Boost C++ Libraries of the most highly regarded and expertly designed C++ library projects in the world. Herb Sutter and Andrei Alexandrescu, C++ Coding Standards


when_any, produce first success

One scenario for when_any functionality is when we're redundantly contacting some number of possibly-unreliable web services. Not only might they be slow — any one of them might produce a failure rather than the desired result.

In such a case, wait_first_outcome() isn't the right approach. If one of the services produces an error quickly, while another follows up with a real answer, we don't want to prefer the error just because it arrived first!

Given the queue< future< T > > we already constructed for wait_first_outcome(), though, we can readily recast the interface function to deliver the first successful result.

That does beg the question: what if all the task functions throw an exception? In that case we'd probably better know about it.

The C++ Parallelism Draft Technical Specification proposes a std::exception_list exception capable of delivering a collection of std::exception_ptrs. Until that becomes universally available, let's fake up an exception_list of our own:

class exception_list : public std::runtime_error {
    exception_list( std::string const& what) :
        std::runtime_error( what) {

    typedef std::vector< std::exception_ptr >   bundle_t;

    // N4407 proposed std::exception_list API
    typedef bundle_t::const_iterator iterator;

    std::size_t size() const noexcept {
        return bundle_.size();

    iterator begin() const noexcept {
        return bundle_.begin();

    iterator end() const noexcept {
        return bundle_.end();

    // extension to populate
    void add( std::exception_ptr ep) {
        bundle_.push_back( ep);

    bundle_t bundle_;

Now we can build wait_first_success(), using wait_first_outcome_impl().

Instead of retrieving only the first future<> from the queue, we must now loop over future<> items. Of course we must limit that iteration! If we launch only count producer fibers, the (count+1)st buffered_channel::pop() call would block forever.

Given a ready future<>, we can distinguish failure by calling future::get_exception_ptr(). If the future<> in fact contains a result rather than an exception, get_exception_ptr() returns nullptr. In that case, we can confidently call future::get() to return that result to our caller.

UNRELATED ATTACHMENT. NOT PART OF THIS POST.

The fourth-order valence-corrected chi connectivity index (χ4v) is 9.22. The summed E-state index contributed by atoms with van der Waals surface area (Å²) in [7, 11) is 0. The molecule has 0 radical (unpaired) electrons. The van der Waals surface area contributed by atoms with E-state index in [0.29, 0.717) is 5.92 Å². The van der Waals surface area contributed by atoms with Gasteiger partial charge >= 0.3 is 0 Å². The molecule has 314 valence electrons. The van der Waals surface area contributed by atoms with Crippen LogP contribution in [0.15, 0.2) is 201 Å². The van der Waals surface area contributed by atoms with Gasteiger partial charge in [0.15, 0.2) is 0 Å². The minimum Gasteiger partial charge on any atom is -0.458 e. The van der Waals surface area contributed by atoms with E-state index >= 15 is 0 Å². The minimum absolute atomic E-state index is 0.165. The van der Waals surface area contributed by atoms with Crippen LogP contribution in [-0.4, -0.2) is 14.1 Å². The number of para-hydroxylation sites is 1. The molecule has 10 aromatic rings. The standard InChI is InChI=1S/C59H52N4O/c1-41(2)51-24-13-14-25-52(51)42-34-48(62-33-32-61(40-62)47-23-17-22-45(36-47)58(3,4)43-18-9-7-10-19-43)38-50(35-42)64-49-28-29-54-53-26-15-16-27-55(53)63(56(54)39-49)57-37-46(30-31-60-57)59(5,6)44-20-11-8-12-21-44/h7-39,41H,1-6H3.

If the std::exception_ptr is not nullptr, though, we collect it into our pending exception_list and loop back for the next future<> from the queue.

If we fall out of the loop — if every single task fiber threw an exception — we throw the exception_list exception into which we've been collecting those std::exception_ptrs.

template< typename Fn, typename ... Fns >
typename std::result_of< Fn() >::type
wait_first_success( Fn && function, Fns && ... functions) {
    std::size_t count( 1 + sizeof ... ( functions) );
    // In this case, the value we pass through the channel is actually a
    // future -- which is already ready. future can carry either a value or an
    // exception.
    typedef typename std::result_of< typename std::decay< Fn >::type() >::type return_t;
    typedef boost::fibers::future< return_t > future_t;
    typedef boost::fibers::buffered_channel< future_t > channel_t;
    auto chanp( std::make_shared< channel_t >( 64) );
    // launch all the relevant fibers
    wait_first_outcome_impl< return_t >( chanp,
                                         std::forward< Fn >( function),
                                         std::forward< Fns >( functions) ... );
    // instantiate exception_list, just in case
    exception_list exceptions("wait_first_success() produced only errors");
    // retrieve up to 'count' results -- but stop there!
    for ( std::size_t i = 0; i < count; ++i) {
        // retrieve the next future
        future_t future( chanp->value_pop() );
        // retrieve exception_ptr if any
        std::exception_ptr error( future.get_exception_ptr() );
        // if no error, then yay, return value
        if ( ! error) {
            // close the channel: no subsequent push() has to succeed
            // show caller the value we got
            return future.get();

        // error is non-null: collect
        exceptions.add( error);
    // We only arrive here when every passed function threw an exception.
    // Throw our collection to inform caller.
    throw exceptions;

A call might look like this:

std::string result = wait_first_success(
            [](){ return sleeper("wfss_first",   50, true); },
            [](){ return sleeper("wfss_second", 100); },
            [](){ return sleeper("wfss_third",  150); });
std::cout << "wait_first_success(success) => " << result << std::endl;
assert(result == "wfss_second");